Wuhan Bans Wild Animal Consumption

Eloise Marshall
May 22, 2020

"Rebranding fur-bearing wildlife as livestock doesn't alter the fact that there are insurmountable challenges to keeping these species in commercial captive breeding environments, and that their welfare needs simply can't be met", said Dr Teresa Telecky, HSI's vice president of wildlife in response to China discounting other industries involving wild animals.

Wuhan has been facing criticism from global leaders, mostly from the US, for the research on bat Coronaviruses on city laboratories from where the virus has allegedly escaped before infecting millions of people in the world.

The city also declared Wuhan "a wildlife sanctuary".

Environmentalists pointed out that due to enhancing punishment against the consumption of wild animals' meat it will be possible to conserve animals such as pangolins which are facing the threat of extinction.

On Wednesday, authorities in Wuhan, a city of 11 million in Hubei and the epicenter of the coronavirus pandemic, announced eating wild animals would be banned, according to CBS News.

New restrictions were also introduced by the city regarding the breeding of wild animals.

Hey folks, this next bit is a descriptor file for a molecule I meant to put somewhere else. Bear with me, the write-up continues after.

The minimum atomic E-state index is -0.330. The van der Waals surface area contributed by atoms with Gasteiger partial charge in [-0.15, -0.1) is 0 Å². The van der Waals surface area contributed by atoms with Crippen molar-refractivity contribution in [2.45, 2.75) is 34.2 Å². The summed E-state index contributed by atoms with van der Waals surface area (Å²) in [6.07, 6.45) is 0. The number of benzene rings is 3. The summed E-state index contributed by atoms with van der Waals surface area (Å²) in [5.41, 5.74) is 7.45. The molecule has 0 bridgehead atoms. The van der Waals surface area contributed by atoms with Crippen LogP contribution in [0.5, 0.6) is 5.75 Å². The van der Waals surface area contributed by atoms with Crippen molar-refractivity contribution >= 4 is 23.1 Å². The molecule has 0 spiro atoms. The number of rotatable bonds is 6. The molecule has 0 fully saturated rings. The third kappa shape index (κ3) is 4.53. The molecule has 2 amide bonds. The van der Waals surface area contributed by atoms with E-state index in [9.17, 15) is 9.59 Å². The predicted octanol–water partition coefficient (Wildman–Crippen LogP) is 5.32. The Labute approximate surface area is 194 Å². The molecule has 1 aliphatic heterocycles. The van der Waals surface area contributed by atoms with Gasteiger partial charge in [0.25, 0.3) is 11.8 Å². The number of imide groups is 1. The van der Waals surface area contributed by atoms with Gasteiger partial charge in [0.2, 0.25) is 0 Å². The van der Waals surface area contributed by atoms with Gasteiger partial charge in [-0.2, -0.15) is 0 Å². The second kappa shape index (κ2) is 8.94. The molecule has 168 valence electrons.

The city also places a restriction on artificial and farm breeding of such animals.

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Measures implemented to ban the consumption and trade of wild animals were made by Beijing following the SARS outbreak, though they never actually stopped the trade.

Jiangxi province has also released similar plans. A kilogram of rat snake or cobra is worth about $16 (R282).

"Between 3 January and 3 February, China updated the United States 30 times on the epidemic situation and its response measures", the statement read.

A civet cat - the animal believed to have carried Severe Acute Respiratory Syndrome (SARS) to humans in another coronavirus outbreak almost two decades ago - would fetch 600 yuan. Hunan and Jiangxi provinces border Hubei province.

This is part of a national plan and animal rights activists say it is a first for Chinese authorities.

Peter Li, Humane Society International's China policy specialist, said in a statement: "Wuhan's ban on wildlife consumption is extremely welcome as a clear recognition that the public health risk of zoonotic disease spread via the wildlife trade must be taken very seriously if we are to avoid another pandemic".

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